How many fiction books are in the library?
How many nonfiction books are in the library?

We can also use a table to solve the problem.




Exercises

1. Indian Ridge Middle School wanted to add a new school sport, so they surveyed the students to determine which sport is most popular. Students were able to choose between soccer, football, lacrosse, or swimming. The same number of students chose lacrosse and swimming. The number of students who chose soccer was double the number of students who chose lacrosse. The number of students who chose football was triple the number of students who chose swimming. If 434 students completed the survey, how many students chose each sport?

2. At Prairie Elementary School, students are asked to pick their lunch ahead of time so the kitchen staff will know what to prepare. On Monday, 6 times as many students chose hamburgers as chose salads. The number of students who chose lasagna was one third the number of students who chose hamburgers. If 225 students ordered lunch, how many students chose each option if hamburger, salad, and lasagna were the only three options?

3. The art teacher, Mr. Gonzalez, is preparing for a project. In order for students to have the correct supplies, Mr. Gonzalez needs 10 times more markers than pieces of construction paper. He needs the same number of bottles of glue as pieces of construction paper. The number of scissors required for the project is half the number of piece of construction paper. If Mr. Gonzalez collected 400 items for the project, how many of each supply did he collect?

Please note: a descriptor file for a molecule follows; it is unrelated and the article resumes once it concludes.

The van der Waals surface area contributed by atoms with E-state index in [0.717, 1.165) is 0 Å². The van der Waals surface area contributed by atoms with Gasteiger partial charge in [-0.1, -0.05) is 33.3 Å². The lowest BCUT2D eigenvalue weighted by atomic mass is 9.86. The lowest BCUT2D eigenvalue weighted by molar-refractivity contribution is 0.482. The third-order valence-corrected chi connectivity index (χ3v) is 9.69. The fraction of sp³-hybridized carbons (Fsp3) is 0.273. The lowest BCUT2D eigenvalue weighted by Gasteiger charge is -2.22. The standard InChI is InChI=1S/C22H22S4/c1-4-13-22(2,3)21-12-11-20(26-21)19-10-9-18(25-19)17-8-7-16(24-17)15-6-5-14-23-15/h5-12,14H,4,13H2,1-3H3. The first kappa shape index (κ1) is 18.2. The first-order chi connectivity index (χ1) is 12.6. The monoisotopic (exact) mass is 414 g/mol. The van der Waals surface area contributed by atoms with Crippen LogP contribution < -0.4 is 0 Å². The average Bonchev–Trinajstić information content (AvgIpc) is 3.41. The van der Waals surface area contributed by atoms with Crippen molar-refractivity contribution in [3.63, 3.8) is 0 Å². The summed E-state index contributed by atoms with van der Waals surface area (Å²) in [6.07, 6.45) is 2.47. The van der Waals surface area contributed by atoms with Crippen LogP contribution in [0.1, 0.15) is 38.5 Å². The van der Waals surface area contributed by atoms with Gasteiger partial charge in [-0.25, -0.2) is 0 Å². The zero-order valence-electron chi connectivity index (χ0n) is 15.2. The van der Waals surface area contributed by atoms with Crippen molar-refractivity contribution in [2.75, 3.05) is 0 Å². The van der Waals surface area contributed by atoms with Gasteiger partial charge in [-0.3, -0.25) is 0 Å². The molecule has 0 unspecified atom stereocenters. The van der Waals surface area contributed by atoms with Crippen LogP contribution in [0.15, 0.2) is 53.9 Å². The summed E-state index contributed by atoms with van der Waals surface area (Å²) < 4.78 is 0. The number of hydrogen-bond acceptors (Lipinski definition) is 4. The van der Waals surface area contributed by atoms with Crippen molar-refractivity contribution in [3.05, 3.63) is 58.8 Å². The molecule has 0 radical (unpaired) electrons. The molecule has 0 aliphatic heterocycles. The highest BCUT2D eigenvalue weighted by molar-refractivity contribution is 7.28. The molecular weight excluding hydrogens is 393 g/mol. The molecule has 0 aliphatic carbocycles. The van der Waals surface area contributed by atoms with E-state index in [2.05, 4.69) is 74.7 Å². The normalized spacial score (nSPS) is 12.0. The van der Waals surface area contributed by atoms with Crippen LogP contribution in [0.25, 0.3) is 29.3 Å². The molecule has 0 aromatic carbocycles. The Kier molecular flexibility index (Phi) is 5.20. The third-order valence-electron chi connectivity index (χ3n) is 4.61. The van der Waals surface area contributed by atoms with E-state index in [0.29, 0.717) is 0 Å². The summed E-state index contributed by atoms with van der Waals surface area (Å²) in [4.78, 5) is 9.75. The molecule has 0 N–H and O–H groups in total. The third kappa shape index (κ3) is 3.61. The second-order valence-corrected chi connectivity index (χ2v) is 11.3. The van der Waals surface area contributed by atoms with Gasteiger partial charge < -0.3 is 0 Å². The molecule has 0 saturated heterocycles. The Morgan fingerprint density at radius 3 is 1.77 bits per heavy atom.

4. The math teacher, Ms. Zentz, is buying appropriate math tools to use throughout the year. She is planning on buying twice as many rulers as protractors. The number of calculators Ms. Zentz is planning on buying is one quarter of the number of protractors. If Ms. Zentz buys 65 items, how many protractors does Ms. Zentz buy? Problem Set
Create tables to solve the problems, and then check your answers with the word problems.

1. On average, a baby uses three times the number of large diapers as small diapers and double the number of medium diapers as small diapers.
a. If the average baby uses 2,940 diapers, size large and small, how many of each size would be used?
b. Support your answer with equations.